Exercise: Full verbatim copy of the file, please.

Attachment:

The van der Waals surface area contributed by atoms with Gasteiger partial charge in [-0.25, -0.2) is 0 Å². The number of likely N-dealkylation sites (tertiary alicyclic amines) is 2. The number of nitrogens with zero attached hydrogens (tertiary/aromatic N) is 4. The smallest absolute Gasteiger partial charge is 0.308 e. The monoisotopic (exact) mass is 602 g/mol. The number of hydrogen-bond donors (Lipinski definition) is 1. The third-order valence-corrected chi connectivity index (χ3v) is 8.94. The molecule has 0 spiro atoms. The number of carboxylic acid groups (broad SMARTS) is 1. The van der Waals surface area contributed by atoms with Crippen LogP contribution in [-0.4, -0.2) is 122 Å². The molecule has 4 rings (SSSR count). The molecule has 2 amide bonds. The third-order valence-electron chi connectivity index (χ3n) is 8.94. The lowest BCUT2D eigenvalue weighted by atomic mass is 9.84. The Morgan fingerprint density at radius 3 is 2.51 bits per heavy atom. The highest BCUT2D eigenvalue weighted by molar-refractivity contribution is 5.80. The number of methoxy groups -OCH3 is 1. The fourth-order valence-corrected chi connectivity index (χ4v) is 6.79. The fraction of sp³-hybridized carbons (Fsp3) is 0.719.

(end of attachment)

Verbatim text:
The van der Waals surface area contributed by atoms with Gasteiger partial charge in [-0.25, -0.2) is 0 Å². The number of likely N-dealkylation sites (tertiary alicyclic amines) is 2. The number of nitrogens with zero attached hydrogens (tertiary/aromatic N) is 4. The smallest absolute Gasteiger partial charge is 0.308 e. The monoisotopic (exact) mass is 602 g/mol. The number of hydrogen-bond donors (Lipinski definition) is 1. The third-order valence-corrected chi connectivity index (χ3v) is 8.94. The molecule has 0 spiro atoms. The number of carboxylic acid groups (broad SMARTS) is 1. The van der Waals surface area contributed by atoms with Crippen LogP contribution in [-0.4, -0.2) is 122 Å². The molecule has 4 rings (SSSR count). The molecule has 2 amide bonds. The third-order valence-electron chi connectivity index (χ3n) is 8.94. The lowest BCUT2D eigenvalue weighted by atomic mass is 9.84. The Morgan fingerprint density at radius 3 is 2.51 bits per heavy atom. The highest BCUT2D eigenvalue weighted by molar-refractivity contribution is 5.80. The number of methoxy groups -OCH3 is 1. The fourth-order valence-corrected chi connectivity index (χ4v) is 6.79. The fraction of sp³-hybridized carbons (Fsp3) is 0.719.